Using the GFS as input, we can then run the North America Model (NAM), a model that only covers the United States (shown is the western states).

Using the NAM as input, you can then refine your forecast in a specific location with the Weather Research and Forecasting Model (WRF)

Friday, September 12, 2014

Wind Speeds at Spanish Fork

I've had my weather station in Spanish Fork for about 18 months now. Spanish Fork is famous for it's winds, so I thought it would be interesting to see a long term wind rose for my house. A wind rose shows the frequency of wind speed in a particular direction. Below is a wind rose for March 13, 2013 through September 11, 2014.

As shown below, 23% of the time wind blows from the south-south-east. 19% of the time from the south-east, and less frequently in the other directions. This is caused by out canyon wind (but also because there is a house on both sides of the station). Still, the down-canyon wind is much more frequent than an up-canyon wind. The colors indicate the wind speed of those winds. Very rarely do we have winds that blow more than 10 mph. Most of our winds are less than 6 mph.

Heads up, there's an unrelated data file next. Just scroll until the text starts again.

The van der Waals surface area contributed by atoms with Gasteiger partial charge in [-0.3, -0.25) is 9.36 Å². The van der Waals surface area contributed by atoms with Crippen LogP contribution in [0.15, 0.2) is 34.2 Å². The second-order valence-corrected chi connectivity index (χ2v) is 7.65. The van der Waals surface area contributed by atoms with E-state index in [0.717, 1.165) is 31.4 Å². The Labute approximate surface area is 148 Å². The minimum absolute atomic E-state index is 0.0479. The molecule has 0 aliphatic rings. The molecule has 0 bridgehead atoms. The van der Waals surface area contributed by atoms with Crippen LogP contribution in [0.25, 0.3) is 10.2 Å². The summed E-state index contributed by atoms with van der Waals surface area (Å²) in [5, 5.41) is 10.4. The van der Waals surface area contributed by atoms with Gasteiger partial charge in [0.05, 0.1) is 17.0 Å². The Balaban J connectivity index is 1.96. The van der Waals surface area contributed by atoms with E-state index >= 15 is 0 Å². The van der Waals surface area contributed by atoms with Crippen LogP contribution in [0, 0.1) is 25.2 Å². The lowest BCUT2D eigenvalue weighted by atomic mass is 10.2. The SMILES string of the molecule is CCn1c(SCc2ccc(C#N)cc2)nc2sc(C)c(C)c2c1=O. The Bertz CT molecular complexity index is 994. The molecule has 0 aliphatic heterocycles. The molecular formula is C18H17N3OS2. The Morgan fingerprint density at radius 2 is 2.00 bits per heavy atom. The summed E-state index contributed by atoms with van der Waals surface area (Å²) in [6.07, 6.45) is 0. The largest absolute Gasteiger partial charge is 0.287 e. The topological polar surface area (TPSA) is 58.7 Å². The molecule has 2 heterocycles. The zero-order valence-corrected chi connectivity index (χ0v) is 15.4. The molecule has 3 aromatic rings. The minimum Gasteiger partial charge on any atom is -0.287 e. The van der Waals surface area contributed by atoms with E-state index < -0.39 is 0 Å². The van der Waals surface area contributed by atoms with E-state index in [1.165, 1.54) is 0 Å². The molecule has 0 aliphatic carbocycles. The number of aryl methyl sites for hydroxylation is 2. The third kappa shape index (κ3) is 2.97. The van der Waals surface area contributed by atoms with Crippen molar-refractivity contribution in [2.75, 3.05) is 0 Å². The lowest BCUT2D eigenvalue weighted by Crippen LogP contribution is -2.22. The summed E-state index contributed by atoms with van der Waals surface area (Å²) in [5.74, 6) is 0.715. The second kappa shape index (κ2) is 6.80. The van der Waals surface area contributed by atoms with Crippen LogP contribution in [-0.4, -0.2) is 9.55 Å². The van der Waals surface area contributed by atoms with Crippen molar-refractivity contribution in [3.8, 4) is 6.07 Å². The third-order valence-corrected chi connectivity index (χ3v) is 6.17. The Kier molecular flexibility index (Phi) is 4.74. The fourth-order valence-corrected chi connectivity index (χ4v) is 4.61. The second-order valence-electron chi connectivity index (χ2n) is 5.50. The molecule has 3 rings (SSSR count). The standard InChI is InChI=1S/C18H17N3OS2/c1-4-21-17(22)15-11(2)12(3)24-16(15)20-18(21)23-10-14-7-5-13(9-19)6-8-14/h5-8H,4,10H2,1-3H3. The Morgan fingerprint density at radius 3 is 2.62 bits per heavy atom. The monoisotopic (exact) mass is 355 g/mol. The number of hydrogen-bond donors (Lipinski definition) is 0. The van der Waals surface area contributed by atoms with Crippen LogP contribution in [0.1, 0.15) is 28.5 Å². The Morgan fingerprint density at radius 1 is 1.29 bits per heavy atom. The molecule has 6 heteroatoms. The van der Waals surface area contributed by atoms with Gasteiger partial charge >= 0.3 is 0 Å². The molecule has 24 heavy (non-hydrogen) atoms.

I was also curious about how the timing of the down-canyon wind. When does it start and when does it stop. Below is plotted another wind rose, but the coordinates, instead of wind direction, is hour. The color still shows the wind speed. Notice the more warmer colors on the right side of the graph. From this we see the strong canyon winds blow during the morning hours. They are especially strong between 3:00 and 9:00. After 9:00 the frequency of strong winds drop. I usually tell people new to Spanish Fork that the wind usually stops around 10:30 in the morning, and this graph confirms that statement. After 10:30, winds above 5 mph are fairly infrequent. Also notice the bulge of blue around 19:00 (8:00 PM). Calm winds less than 1 mph are very common. This is during the transition between up-canyon and down-canyon wind flow. 

Bottom line from this quick analysis, when someone asks about the winds in Spanish Fork, say the canyon wind tends to end around 10:30 in the morning. The evenings are pleasant with little or no wind.

One thing we can learn from this is the ideal time to water your lawn. The best time would be in the evening around 9:00 PM. Since there is little to light wind, the water won't blow onto you sidewalk.